The Basics

Famous Physicists

Who would become the most influential scientist of the twentieth century?

On March 14, 1879, Albert Einstein was born in Ulm, Germany. No one knew that this little boy would one day grow up and change the way people viewed the laws of the universe. Albert was a top student in elementary school where he built models and toys and studied Euclid’s geometry and Kant’s philosophy. In high school, however, he hated the regimented style and rote learning. At age sixteen he left school to be with his parents in Italy. He took, but failed, the entrance exam for the Polytechnic University in Zurich. After a year of study in Aarau, Switzerland, he was admitted to the University. Four years later, 1900, he was graduated.

He spent two years searching for a job and finally became a patent clerk in Bern, Switzerland. During the next three years while working at the Patent Office he developed his ideas about electromagnetism, time and motion, and statistical physics. In 1905, his so-called annus mirabilis or miracle year, he published four extraordinary papers. One was on the photoelectric effect, in which Einstein introduced light quanta, later called photons. The second was about Brownian motion, which helped support the idea that all matter is composed of atoms. The third was on special relativity, which revolutionized the way physicists understand both motion at very high speeds and electromagnetism. The fourth developed the famous equation E = mc2. While these papers completed his Ph.D. requirements, it was two years before he was appointed a professor at the German University in Prague.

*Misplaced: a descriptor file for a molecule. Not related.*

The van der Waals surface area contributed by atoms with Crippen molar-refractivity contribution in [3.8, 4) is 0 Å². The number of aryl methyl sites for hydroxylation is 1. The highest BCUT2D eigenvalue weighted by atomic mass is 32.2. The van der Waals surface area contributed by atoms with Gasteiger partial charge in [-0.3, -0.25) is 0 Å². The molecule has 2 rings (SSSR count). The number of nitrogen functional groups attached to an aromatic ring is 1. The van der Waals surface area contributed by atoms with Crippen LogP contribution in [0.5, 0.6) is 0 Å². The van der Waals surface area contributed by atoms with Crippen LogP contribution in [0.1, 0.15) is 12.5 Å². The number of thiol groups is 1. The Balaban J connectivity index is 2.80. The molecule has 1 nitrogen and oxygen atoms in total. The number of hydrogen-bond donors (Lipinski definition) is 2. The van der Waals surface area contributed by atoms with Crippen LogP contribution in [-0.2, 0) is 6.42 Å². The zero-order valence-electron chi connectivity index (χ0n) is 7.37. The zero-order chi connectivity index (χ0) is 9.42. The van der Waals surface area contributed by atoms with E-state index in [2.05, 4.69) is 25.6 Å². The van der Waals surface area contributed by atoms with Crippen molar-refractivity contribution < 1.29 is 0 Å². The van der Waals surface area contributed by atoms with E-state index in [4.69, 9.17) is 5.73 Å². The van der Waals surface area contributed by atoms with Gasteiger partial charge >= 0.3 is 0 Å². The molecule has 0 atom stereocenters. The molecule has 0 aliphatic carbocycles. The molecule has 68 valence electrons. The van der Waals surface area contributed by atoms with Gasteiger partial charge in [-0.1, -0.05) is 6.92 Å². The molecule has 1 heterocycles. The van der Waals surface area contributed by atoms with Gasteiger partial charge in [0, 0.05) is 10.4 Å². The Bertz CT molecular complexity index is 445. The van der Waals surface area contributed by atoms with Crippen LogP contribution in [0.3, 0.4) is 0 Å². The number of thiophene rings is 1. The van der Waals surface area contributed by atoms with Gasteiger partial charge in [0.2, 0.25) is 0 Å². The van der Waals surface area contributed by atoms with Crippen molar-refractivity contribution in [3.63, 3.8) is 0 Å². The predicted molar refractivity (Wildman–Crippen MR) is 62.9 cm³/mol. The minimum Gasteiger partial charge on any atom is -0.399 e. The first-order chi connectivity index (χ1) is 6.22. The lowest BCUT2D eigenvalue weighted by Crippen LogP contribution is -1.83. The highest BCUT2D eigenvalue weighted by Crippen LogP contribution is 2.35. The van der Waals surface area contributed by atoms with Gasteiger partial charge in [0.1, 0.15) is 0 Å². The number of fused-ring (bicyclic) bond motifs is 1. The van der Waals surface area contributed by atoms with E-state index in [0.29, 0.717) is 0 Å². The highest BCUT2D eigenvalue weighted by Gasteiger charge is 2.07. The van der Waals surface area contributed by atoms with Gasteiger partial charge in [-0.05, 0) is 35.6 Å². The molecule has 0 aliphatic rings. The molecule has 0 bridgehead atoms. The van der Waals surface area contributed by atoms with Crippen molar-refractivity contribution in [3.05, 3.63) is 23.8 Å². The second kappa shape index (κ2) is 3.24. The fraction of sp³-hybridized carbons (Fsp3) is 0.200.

Albert Einstein is most often remembered for his famous formula E = mc2, but his Nobel Prize in physics was awarded for his explanation of the photoelectric effect.

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